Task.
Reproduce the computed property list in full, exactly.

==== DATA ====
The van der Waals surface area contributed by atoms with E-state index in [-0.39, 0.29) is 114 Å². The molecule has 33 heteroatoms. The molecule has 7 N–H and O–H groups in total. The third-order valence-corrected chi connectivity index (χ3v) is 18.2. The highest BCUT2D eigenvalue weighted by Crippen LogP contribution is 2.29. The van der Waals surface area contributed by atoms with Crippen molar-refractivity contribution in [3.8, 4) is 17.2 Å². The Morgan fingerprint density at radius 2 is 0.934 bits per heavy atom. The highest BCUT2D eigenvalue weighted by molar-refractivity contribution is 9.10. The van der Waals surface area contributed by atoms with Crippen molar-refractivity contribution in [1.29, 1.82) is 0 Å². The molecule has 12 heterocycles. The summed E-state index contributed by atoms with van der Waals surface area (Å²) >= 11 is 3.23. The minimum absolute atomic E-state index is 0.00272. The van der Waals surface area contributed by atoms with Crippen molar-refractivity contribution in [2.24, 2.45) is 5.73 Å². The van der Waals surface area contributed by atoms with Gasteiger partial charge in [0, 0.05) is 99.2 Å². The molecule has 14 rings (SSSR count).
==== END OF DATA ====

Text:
The van der Waals surface area contributed by atoms with E-state index in [-0.39, 0.29) is 114 Å². The molecule has 33 heteroatoms. The molecule has 7 N–H and O–H groups in total. The third-order valence-corrected chi connectivity index (χ3v) is 18.2. The highest BCUT2D eigenvalue weighted by Crippen LogP contribution is 2.29. The van der Waals surface area contributed by atoms with Crippen molar-refractivity contribution in [3.8, 4) is 17.2 Å². The Morgan fingerprint density at radius 2 is 0.934 bits per heavy atom. The highest BCUT2D eigenvalue weighted by molar-refractivity contribution is 9.10. The van der Waals surface area contributed by atoms with Crippen molar-refractivity contribution in [1.29, 1.82) is 0 Å². The molecule has 12 heterocycles. The summed E-state index contributed by atoms with van der Waals surface area (Å²) >= 11 is 3.23. The minimum absolute atomic E-state index is 0.00272. The van der Waals surface area contributed by atoms with Crippen molar-refractivity contribution in [2.24, 2.45) is 5.73 Å². The van der Waals surface area contributed by atoms with Gasteiger partial charge in [0, 0.05) is 99.2 Å². The molecule has 14 rings (SSSR count).